Surface Go 2 review roundup: Great device, underwhelming performance

Reading time icon 5 min. read

Readers help support MSPoweruser. When you make a purchase using links on our site, we may earn an affiliate commission. Tooltip Icon

Read the affiliate disclosure page to find out how can you help MSPoweruser effortlessly and without spending any money. Read more

Microsoft Surface Go 2

Last week, Microsoft announced the new Surface Book 3 and Surface Go 2 laptops. Both the new laptops come with refreshed specs and offer better performance than their predecessors. While we are still waiting to get our hands on the new Surface devices, multiple media outlets have already published their first impressions and they are mixed, to say the least. You can head below to check out the review roundup of Surface Go 2.


Engadget seems to be the most dissatisfied with the Surface Go 2. They noted that the laptop improves upon its predecessors but still lacks behind the competition and doesn’t justify the $400 price tag.

The Surface Go 2 offers some slight improvements over the original: A larger screen and a faster CPU option. But the $400 model isn’t much different, and all of the upgrades and accessories add up quickly.

For the Surface Go 2, Microsoft increased the performance a bit with a Core m3 CPU option, dropped in a slightly larger 10.5-inch screen without making the device larger and added a dose of connectivity with optional LTE. But fundamentally, it’s not that much different from its predecessor.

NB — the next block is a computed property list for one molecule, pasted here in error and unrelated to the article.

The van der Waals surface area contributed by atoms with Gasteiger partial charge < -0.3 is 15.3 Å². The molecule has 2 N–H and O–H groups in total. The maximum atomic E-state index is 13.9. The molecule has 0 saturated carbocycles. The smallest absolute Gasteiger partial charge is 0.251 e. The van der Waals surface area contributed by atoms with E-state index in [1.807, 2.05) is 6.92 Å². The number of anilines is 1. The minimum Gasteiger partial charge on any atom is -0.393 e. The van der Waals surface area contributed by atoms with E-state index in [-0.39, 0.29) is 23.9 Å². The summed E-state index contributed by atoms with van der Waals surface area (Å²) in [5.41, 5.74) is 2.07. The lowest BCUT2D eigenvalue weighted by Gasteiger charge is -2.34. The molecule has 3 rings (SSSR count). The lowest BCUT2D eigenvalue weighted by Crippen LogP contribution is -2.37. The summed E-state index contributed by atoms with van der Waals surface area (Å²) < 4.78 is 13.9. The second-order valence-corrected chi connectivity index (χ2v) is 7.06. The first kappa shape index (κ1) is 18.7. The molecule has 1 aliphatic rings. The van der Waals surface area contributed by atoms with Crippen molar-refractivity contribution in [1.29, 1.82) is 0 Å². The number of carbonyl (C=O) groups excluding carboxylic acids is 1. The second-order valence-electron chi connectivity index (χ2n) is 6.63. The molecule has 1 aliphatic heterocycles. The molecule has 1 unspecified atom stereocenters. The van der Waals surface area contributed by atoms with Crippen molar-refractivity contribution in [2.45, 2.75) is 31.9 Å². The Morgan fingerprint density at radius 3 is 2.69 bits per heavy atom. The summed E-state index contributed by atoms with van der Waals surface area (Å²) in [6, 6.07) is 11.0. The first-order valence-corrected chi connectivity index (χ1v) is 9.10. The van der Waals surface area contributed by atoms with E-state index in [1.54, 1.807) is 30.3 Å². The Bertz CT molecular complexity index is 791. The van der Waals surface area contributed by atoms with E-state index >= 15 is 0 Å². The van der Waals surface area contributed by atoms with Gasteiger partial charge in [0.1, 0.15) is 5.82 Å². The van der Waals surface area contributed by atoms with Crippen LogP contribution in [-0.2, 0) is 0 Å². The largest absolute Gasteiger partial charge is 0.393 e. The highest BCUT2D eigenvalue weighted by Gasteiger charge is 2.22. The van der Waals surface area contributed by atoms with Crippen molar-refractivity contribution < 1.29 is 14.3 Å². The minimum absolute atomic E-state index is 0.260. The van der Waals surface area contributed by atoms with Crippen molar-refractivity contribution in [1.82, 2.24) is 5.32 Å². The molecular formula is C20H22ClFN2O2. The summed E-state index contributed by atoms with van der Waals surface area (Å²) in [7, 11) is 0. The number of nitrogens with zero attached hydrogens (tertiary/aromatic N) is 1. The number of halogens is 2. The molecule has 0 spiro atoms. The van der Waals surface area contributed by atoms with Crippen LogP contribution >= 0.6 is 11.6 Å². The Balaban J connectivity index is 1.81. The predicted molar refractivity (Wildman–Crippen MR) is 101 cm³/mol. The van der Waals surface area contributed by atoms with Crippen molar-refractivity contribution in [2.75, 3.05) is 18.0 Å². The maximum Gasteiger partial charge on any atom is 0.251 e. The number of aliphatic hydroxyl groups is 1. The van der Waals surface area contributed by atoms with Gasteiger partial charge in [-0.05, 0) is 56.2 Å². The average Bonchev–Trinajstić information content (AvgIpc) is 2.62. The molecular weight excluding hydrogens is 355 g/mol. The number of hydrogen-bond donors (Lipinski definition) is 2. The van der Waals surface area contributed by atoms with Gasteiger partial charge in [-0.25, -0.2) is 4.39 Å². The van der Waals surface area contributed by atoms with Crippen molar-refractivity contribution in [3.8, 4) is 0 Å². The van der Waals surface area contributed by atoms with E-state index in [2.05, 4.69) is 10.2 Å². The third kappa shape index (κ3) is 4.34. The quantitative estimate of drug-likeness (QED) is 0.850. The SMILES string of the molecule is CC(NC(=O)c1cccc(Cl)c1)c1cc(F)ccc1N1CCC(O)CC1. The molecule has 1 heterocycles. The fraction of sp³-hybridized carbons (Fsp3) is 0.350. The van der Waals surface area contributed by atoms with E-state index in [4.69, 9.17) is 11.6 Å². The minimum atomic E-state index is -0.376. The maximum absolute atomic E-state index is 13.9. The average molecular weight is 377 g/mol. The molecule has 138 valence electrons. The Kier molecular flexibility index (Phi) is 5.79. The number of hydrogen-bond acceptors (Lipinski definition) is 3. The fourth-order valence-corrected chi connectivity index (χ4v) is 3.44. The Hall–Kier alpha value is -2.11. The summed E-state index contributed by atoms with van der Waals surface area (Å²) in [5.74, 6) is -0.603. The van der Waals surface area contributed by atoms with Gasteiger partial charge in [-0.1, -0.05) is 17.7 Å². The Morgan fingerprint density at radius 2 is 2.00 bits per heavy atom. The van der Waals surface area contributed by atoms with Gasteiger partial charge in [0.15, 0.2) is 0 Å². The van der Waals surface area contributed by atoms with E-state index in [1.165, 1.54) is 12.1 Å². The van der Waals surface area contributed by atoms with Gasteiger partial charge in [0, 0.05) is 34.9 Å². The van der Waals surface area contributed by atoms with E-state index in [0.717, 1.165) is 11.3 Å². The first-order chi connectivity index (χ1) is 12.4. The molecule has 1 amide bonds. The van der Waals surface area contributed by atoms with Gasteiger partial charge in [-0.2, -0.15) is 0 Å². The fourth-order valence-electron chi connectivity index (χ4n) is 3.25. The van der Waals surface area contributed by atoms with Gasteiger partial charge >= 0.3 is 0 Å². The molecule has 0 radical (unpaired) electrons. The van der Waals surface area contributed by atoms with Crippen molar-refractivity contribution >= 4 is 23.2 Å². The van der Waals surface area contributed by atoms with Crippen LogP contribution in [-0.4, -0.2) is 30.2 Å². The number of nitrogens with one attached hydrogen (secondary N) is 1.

You can check out Engadget’s review here.


TechCrunch called Surface Go 2 a mixed bag with some improvements but had some shortcomings namely the processor and the exclusion of accessories like the keyboard.

Between the device’s design and low starting price of $399, the new Go is still best contextualized as a second travel device, in spite of a larger screen and improved specs. Nothing wrong with that, of course. It’s just worth noting before we get too far in that I can’t recommend the product as a primary device for most users.

It’s also worth noting what you actually get if you buy the $399 model. For starters, there’s no keyboard. And the keyboard is really the thing here. After all, that sort of convertibility is a huge part of the motivation for buying a Surface in the first place. Along with the full Windows 10 experience, you’ll want the sort of productivity that requires a keyboard. That will run you $99-$129.

A harder pill to swallow is the processor upgrade. Similar to the MacBook Air I just reviewed, the real top-line component refresh mentioned in the press material requires a not inconsequential premium. Microsoft heavily advertised the addition of the eighth-gen Intel core line, which was heralded as helping transform the Go into a proper laptop. The base level, however sports the Intel Pentium 4425Y, chip, far more in line with the original’s 4415Y — one of the bigger issues reviewers had with the first Go.

You can check out TechCrunch’s review of the Surface Go 2 here.